"Eternal Zero" - WWII movie again. This time from point of view of 26 year old man who after his grandmother's funeral is roused from lethargy (he has failed law bar examination a few times and is wondering what he should do with his life) when his sister presses him to find out about their true grandfather (they grew up only knowing their step-grandfather). Movie is mostly a series of flashbacks illustrating the recollections of various retired-Zero (Japan's WWII fighter plane) pilots who re-call with either digust (majority) or ultimate respect (two key characters in their grandfather's past) the highly skilled pilot who had never blindly accepted Japan's call for soldiers to gladly give their life in sacrifice to the empire but did finally volunteer to be a kamikaze pilot and thus provide the plot and inspiration for these times that this movie (based on a book) intends.

"Edge of Tomorrow" - recent Tom Cruise film which I'd heard about and which I enjoyed more than I expected.

"Homeland" - Family drama with radiation contaminated Fukushima as the setting for two brothers long separated after younger brother took responsibilty for vandalism done by the "hot headed" older brother. Movie ends with younger brother having chosen, despite official evacuation still being enforced, to return to work the family rice farm, taking their mother whose age and trama induced dementia seems is helped by being back in familiar surroundings. As for the older brother, he finally gets on with his life to farm alternative land outside the radiation zone with his wife (who had been supporting the family and getting out of the claustrophic temporary refugee housing by doing hostess work, which she claimed despite meeting clients in hotels did not include doing "IT".)

After the fifth movie there was less than 2 hours of flight time left. Breakfast was served and then I tried to Sleep during the last hour.

Did not fill out my forms on the airplane so I was the very last person from my flight to pick up my suitcase. My encounters with immigration and with customs were smooth. A mumbled Japanese polite word from me. Many Japanese words I cannot understand (worse than my usual minimal comprehension due to my exhaustion) and smilingly be waved through, my forms apparently answering any question they might have. I wish I could have a copy of my entry photo. The glance I got, I was very red faced and glaringly trying to focus my eyes on the machine that was scanning my index fingers.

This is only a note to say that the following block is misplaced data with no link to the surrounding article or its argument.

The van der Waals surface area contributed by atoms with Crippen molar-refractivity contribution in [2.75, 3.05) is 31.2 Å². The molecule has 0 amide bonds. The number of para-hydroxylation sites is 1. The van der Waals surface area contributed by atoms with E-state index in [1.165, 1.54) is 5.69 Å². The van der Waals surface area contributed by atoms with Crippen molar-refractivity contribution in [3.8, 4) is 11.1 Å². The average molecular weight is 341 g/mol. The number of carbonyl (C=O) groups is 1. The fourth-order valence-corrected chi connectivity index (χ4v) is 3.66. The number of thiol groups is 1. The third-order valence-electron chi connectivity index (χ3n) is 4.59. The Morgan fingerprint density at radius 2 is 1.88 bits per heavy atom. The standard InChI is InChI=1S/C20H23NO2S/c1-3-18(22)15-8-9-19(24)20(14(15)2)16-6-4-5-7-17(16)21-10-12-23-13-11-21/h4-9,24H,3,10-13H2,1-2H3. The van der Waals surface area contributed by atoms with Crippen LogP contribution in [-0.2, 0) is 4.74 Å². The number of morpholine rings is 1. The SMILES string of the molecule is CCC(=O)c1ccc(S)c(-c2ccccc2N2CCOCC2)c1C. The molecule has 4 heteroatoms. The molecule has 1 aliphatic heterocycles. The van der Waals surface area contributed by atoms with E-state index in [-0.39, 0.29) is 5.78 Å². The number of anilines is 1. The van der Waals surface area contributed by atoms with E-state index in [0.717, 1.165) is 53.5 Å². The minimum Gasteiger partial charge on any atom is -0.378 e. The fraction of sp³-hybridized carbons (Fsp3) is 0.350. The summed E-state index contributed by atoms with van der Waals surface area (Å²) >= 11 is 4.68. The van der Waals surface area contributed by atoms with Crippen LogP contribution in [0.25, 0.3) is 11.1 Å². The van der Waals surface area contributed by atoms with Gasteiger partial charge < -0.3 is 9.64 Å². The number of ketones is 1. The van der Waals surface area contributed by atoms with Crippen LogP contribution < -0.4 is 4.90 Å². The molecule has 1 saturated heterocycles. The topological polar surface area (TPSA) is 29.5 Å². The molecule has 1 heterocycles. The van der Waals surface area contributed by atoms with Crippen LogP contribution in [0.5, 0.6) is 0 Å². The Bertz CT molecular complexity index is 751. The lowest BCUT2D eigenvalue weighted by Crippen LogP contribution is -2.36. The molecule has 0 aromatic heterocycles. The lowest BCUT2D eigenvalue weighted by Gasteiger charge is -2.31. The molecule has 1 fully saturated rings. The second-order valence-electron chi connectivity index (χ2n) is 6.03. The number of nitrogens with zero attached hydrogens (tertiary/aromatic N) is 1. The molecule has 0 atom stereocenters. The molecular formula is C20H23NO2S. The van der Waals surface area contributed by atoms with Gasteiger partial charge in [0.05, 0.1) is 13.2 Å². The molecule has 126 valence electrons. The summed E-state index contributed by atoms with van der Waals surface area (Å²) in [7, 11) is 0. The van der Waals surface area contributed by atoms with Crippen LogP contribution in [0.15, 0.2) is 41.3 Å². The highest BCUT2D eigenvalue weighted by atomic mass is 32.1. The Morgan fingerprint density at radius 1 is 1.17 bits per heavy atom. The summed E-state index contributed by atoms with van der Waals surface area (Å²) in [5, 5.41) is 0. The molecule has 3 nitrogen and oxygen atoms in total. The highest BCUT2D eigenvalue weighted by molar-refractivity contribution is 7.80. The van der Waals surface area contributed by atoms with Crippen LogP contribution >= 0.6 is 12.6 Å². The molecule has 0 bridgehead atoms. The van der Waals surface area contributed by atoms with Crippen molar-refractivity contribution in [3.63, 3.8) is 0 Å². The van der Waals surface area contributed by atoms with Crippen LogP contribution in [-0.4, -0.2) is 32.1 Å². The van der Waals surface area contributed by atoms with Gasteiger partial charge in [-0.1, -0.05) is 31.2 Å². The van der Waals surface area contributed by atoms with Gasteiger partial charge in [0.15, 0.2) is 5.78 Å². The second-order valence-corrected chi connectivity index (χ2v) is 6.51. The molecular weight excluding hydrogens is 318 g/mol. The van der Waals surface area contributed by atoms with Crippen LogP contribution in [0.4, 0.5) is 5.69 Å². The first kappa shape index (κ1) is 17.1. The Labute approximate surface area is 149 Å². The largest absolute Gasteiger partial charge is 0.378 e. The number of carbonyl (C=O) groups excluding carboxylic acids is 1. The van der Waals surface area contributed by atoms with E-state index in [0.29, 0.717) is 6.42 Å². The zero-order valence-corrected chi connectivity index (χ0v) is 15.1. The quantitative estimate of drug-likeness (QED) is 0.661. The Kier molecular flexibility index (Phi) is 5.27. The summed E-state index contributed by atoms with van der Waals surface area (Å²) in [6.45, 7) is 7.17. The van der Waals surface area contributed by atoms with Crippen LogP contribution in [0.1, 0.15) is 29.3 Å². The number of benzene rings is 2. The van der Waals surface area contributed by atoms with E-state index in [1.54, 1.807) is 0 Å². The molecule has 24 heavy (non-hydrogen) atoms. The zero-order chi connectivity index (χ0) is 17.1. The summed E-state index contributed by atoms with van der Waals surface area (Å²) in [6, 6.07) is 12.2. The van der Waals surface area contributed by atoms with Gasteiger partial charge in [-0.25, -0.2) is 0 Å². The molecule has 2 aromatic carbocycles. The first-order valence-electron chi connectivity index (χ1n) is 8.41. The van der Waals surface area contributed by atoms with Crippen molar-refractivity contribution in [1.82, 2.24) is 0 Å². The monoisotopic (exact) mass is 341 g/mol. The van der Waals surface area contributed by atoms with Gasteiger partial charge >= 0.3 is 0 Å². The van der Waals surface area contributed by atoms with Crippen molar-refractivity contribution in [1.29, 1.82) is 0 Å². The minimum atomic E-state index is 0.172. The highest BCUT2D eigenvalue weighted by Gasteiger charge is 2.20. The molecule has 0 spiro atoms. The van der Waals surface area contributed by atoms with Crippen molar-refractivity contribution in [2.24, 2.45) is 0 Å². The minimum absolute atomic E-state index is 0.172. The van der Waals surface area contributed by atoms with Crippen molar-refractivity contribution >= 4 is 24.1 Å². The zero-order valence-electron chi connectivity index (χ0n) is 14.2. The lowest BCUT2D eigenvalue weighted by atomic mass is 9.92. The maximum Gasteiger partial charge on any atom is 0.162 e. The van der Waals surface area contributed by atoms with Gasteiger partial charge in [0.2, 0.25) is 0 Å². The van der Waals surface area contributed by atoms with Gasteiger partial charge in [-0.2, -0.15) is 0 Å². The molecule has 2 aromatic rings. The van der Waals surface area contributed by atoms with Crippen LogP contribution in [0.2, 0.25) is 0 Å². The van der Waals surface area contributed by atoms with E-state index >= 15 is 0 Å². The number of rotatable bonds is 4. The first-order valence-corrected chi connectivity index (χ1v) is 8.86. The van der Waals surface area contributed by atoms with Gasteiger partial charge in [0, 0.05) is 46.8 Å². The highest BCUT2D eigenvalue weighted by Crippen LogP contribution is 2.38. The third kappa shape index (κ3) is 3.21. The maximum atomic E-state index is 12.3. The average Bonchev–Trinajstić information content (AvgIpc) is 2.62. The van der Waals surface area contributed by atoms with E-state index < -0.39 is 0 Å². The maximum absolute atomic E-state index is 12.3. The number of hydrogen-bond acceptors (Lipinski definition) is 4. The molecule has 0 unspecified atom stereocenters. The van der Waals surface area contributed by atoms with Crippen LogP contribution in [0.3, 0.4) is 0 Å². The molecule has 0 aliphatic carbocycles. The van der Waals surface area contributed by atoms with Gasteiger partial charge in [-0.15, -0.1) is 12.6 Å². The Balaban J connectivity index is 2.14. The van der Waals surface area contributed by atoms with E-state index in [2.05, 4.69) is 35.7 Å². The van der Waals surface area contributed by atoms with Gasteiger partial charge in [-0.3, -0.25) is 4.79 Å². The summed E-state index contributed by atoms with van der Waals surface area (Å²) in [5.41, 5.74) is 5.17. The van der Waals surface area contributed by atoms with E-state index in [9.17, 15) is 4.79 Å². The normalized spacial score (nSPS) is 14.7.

Found the ticket booth for SkyLiner, a reserved express train from Narita to my stop in Tokyo: Nippori. My few words in Japanese to ask for my ticket were sufficent that the clerk spoke to me in Japanese at a speed I could not comprehend but she pointed to the key information (time, car and seat number) on my ticket and I realized the next train was just minutes away.

The trip is about 50 minutes. When more than half the way there, I fell asleep, waking when arriving at the end of the line, Ueno. One stop past the station near my destination. At the exit I showed my ticket to a worker and mumble fragmented Japanese: "I am sorry"; "I am a bit sleepy" and I am smilingly waved through. Walked the block to the local train that would bring me back to the Nippori station. Very slow working with the vending machine to buy SUICA, a card I can put money on for riding subways and trains. There are enough machines that other customers don't have to wait for me. Get to the train platform. Let one train go because I didn't yet have time to verify I had picked the platform with train going the direction I needed. I was on the correct side, so got on the next train about 8 minutes later.

At Nippori, took an escalator which brought me to a station exit away from the direction of the ryokan. Minimal understanding of signs mixed with vague memories and I headed in the direction that I hoped would lead me to the ryokan. I walk pulling the suit case and carrying the big bag of gifts wondering if I am remembering the neighborhood streets correctly or if I deceived by my superficial, all-these-little-streets-around-the-station-look-alike, awareness of my surroundings. A couple of blocks later I see definite familiar landmark and am relieved that despite taking the wrong exit out of the station that I am on my way to the ryokan that will be my base for my first week in Japan.

Drop my stuff in my room and go out to buy some food and drink to bring back and eat in the room.